The government decreased law enforcement efforts. Existing laws do not specifically prohibit trafficking, though they do prohibit forced prostitution and many types of labor exploitation. Article 20 of the Constitution prohibits slavery and servitude. Title 5 of the labor code prohibits forced and bonded labor, prescribing penalties ranging from six days to three months of imprisonment or a fine of 147,000 to 294,000 ($236-$473) Central African CFA francs (FCFA) or up to 882,000 CFA ($1,419) for repeat offenders; these penalties are not sufficiently stringent to deter this form of trafficking and do not reflect the serious nature of the crimes. Penal code articles 279 and 280 prohibit the “prostitution” of children, prescribing punishments of five to 10 years imprisonment and fines up to 1,000,000 FCFA ($1,608); Title 5 of the labor code punishes forced labor and servitude with fines ranging from 50,000 FCFA to 500,000 FCFA ($80 to $804). These penalties are sufficiently stringent and commensurate with penalties prescribed for other serious crimes. Pimping and owning brothels are prohibited under penal code articles 281 and 282. The African Charter on the Rights and Welfare of the Child, the January 1991 Ordinance on the Reorganization of the Armed Forces, and the Optimal Protocol to the Convention on the Rights of the Child prohibit recruitment of children younger than 18 years; punishment for those who violate this provision is at the discretion of military justice officials. In December 2016, the National Assembly passed an updated penal code at the end of the reporting period that required presidential proclamation at the end of the reporting period before it could be enacted into law; it includes 16 articles specifically criminalizing trafficking in persons and is intended to align Chad’s law with the 2000 UN TIP Protocol. Draft revisions to the child protection code, also including provisions criminalizing trafficking in persons, awaits the President’s proclamation and enactment.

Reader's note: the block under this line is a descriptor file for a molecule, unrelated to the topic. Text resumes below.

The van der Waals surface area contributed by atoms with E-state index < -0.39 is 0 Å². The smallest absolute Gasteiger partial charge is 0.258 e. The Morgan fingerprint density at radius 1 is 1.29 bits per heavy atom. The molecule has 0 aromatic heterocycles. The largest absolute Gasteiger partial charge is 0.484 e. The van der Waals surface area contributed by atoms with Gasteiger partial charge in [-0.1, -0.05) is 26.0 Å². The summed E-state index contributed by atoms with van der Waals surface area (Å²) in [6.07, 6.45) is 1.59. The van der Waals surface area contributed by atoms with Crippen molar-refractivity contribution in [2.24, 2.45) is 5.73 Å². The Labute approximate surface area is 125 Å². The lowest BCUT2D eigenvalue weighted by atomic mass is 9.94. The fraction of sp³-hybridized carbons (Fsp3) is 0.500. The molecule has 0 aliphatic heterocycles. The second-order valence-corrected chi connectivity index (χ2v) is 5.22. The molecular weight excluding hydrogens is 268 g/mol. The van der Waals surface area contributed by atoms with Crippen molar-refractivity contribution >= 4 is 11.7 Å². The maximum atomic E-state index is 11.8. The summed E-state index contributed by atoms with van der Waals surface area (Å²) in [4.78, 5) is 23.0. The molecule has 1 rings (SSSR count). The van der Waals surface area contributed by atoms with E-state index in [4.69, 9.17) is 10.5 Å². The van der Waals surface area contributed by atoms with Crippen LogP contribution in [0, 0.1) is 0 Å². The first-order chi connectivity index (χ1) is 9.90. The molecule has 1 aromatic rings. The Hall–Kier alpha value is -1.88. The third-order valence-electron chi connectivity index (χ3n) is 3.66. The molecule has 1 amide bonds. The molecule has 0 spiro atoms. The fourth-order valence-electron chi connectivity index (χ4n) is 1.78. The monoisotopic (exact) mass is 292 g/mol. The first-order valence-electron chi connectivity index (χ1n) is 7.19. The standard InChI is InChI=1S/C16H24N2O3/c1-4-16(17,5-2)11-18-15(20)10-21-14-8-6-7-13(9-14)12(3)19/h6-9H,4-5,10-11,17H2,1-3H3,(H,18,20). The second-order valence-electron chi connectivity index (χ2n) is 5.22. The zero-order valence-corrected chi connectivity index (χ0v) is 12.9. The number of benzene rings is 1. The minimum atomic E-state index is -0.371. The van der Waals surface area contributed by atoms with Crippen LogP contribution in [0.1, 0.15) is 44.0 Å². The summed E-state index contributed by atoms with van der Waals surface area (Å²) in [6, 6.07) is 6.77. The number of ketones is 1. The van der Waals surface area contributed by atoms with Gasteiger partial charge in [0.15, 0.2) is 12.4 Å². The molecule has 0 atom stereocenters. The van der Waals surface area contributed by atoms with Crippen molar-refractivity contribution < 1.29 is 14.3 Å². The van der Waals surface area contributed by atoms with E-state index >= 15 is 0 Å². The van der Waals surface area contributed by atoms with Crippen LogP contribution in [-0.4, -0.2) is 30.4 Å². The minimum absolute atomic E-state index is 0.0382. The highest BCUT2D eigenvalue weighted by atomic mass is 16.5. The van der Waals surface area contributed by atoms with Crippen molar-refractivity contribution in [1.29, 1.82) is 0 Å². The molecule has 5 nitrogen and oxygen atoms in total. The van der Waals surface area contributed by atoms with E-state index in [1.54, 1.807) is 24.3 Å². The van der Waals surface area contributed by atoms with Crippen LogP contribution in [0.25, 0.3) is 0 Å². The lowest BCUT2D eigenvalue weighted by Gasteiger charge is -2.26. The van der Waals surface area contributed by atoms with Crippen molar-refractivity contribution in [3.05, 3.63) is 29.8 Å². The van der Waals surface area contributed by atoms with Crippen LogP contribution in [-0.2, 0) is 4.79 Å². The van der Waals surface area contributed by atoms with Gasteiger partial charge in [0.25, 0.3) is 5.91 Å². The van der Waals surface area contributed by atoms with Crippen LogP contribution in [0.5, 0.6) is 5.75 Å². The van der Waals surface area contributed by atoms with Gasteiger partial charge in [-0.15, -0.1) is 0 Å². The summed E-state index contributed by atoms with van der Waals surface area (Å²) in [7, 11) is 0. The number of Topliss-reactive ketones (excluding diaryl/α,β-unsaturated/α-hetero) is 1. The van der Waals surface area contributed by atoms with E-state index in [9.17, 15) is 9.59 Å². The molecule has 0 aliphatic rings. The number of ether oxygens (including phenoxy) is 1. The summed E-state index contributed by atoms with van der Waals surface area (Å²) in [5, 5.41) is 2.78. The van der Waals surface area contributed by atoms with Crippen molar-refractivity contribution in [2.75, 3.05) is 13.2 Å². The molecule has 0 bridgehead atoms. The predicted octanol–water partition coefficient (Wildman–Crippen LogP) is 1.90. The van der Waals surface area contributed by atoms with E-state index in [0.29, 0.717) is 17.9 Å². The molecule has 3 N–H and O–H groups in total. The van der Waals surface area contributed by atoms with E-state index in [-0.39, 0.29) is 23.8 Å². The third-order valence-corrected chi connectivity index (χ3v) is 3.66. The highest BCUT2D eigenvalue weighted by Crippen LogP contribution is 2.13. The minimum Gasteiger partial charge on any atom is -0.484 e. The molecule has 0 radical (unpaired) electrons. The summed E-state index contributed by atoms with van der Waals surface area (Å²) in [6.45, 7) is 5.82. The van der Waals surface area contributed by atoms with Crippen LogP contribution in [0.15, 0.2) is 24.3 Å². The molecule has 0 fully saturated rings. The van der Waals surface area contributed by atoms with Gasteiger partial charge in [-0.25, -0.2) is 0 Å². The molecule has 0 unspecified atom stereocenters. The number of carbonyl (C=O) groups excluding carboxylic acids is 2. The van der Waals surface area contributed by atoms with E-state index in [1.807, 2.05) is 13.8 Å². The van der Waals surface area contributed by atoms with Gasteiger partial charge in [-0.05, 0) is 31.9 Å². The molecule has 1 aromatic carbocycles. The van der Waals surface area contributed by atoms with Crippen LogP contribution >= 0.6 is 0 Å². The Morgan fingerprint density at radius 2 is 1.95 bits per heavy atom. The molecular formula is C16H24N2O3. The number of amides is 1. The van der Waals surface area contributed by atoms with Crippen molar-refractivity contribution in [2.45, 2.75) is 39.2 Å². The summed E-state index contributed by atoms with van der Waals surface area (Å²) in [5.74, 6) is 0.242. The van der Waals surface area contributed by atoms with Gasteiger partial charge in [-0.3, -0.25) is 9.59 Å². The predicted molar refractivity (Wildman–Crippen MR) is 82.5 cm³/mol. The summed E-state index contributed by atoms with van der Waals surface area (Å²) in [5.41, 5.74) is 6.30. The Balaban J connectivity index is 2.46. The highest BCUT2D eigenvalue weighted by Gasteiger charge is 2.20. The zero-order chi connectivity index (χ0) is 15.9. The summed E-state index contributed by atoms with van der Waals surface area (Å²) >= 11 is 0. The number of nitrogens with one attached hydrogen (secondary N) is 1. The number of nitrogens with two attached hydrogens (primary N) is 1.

Although the government did not collect comprehensive law enforcement data, it initiated one investigation which led to the prosecution of one marabout for the alleged forced begging of two Quranic school students; the suspect was in detention while this case remained pending at the close of the reporting period. The government did not report any convictions. These efforts represent a decrease compared with six investigations, four prosecutions, and three convictions during the previous reporting period. The government did not report any new investigations, prosecutions, or convictions of complicit officials; however, NGOs reported of some local officials’ complicity in trafficking during the reporting period. During the previous reporting period, authorities arrested the police commissioner of the city of Kelo on suspicion of involvement in child trafficking; however, after initial investigation for kidnapping, officials released the suspect from custody and, while the case remained open, it was unknown whether officials continued to actively investigate the charge. In 2016, the Chadian National Police Child Protective Services (Brigade des Mineurs) continued to investigate child abuse and exploitation, including trafficking.